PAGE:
Sessions introduced 0 bills that became law, including via incorporation into other measures, in the 114th Congress. Keep in mind that it takes a law to repeal a law. Very few bills ever become law.

Compare to all Texas Delegation (0th percentile); Serving 10+ Years (0th percentile); House Republicans (0th percentile); All Representatives (0th percentile).

The legislator must be the primary sponsor of the bill or joint resolution that was enacted or the primary sponsor of a bill or joint resolution for which at least about one third of its text was incorporated into another bill or joint resolution that was enacted as law, as determined by an automated analysis. While a legislator may lay claim to authoring other bills that became law, these cases are difficult for us to track quantitatively. We also exclude bills where the sponsor’s original intent is not in the final bill.


 

Writing Bipartisan Bills

Sessions tends to gather cosponsors only on one side of the aisle. 5 of Sessions’s 38 bills and resolutions had both a Democratic cosponsor and a Republican cosponsor in the 114th Congress.

Compare to all Texas Delegation (42nd percentile); Serving 10+ Years (45th percentile); House Republicans (41st percentile); All Representatives (43rd percentile).


 

Cosponsors

Sessions’s bills and resolutions had 322 cosponsors in the 114th Congress. Securing cosponsors is an important part of getting support for a bill, although having more cosponsors does not always mean a bill will get a vote. View Bills »

Compare to all Texas Delegation (61st percentile); Serving 10+ Years (59th percentile); House Republicans (70th percentile); All Representatives (67th percentile).


 

Missed Votes

Sessions missed 1.8% of votes (24 of 1,325 votes) in the 114th Congress. View Sessions’s Profile »

Compare to all Texas Delegation (31st percentile); Serving 10+ Years (34th percentile); All Representatives (42nd percentile).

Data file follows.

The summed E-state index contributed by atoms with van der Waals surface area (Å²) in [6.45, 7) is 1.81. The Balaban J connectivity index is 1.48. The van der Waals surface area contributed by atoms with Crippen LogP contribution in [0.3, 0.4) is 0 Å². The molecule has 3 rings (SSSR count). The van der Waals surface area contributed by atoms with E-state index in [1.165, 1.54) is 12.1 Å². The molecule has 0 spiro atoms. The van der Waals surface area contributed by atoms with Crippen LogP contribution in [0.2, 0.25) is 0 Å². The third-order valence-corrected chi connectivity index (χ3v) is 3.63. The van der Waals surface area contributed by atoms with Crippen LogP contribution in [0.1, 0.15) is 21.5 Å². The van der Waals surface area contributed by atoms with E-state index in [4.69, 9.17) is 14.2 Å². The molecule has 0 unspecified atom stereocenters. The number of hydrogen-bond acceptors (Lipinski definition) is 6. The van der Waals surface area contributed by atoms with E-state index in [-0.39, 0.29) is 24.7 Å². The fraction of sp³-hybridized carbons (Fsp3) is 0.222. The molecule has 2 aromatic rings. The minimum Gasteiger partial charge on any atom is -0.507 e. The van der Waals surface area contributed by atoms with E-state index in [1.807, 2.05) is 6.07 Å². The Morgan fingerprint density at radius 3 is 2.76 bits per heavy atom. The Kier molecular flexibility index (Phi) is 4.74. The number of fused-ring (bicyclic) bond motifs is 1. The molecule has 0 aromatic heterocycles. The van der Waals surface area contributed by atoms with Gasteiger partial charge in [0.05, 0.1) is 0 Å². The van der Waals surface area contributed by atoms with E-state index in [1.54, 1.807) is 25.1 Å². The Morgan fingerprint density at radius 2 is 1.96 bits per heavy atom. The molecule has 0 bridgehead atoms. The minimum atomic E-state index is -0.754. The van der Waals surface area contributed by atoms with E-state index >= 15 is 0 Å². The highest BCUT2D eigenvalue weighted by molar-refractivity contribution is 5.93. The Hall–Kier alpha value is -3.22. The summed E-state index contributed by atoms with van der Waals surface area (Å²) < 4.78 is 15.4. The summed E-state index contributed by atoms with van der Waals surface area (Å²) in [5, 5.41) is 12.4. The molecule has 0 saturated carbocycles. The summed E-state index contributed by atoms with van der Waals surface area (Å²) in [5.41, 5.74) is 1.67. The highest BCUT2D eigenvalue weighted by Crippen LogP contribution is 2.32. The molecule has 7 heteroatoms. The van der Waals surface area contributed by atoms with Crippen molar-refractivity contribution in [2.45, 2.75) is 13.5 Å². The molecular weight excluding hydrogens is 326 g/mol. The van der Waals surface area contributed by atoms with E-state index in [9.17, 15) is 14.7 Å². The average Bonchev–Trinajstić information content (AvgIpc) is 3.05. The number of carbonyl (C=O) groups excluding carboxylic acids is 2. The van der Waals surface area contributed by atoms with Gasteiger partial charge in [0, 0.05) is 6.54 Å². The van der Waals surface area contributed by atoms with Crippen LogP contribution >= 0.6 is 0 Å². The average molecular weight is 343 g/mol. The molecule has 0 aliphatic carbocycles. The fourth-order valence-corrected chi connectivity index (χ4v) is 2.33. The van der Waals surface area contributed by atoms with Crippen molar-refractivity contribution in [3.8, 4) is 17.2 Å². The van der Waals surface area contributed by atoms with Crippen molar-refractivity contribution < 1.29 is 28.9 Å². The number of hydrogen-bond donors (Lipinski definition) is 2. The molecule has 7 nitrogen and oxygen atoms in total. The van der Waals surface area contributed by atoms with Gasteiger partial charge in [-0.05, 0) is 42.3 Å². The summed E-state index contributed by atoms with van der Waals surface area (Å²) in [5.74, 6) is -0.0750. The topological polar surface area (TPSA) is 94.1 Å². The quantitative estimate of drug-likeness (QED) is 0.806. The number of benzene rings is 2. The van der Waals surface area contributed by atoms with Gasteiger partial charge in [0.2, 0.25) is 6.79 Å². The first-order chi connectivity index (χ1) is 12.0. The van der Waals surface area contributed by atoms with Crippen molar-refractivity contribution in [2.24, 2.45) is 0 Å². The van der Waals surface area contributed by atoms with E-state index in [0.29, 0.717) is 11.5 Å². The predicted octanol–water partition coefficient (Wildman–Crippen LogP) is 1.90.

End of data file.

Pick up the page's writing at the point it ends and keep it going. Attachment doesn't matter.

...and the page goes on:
The Speaker of the House is not included in this statistic because according to current House rules, the Speaker of the House is not required to vote in “ordinary legislative proceedings, and the delegates from the five island territories and the District of Columbia are also not included because they were not elligible to vote in any roll call votes.


Additional Notes

The Speaker’s Votes: Missed votes are not computed for the Speaker of the House. According to current House rules, the Speaker of the House is not required to vote in “ordinary legislative proceedings.” In practice this means the Speaker of the House rarely votes but is not considered absent.

Leadership/Ideology: The leadership and ideology scores are not displayed for Members of Congress who introduced fewer than 10 bills, or, for ideology, for Members of Congress that have a low leadership score, as there is usually not enough data in these cases to compute reliable leadership and ideology statistics.

Missing Bills: We exclude bills from some statistics where the sponsor’s original intent is not in the final bill because the bill’s text was replaced in whole with unrelated provisions (i.e. it became a vehicle for passage of unrelated provisions).

Ranking Members (RkMembs): The chair of a committee is always selected from the political party that holds the most seats in the chamber, called the “majority party”. The “ranking member” (sometimes “RkMembs”) is the title given to the senior-most member of the committee not in the majority party.

Freshmen/Sophomores: Freshmen and sophomores are Members of Congress whose first term (in the same chamber at the end of the 114th Congress) was the 114th Congress (freshmen) or 113th (sophomores). Members of Congress who took office within the last few months of a Congress are considered freshmen in the next Congress as well.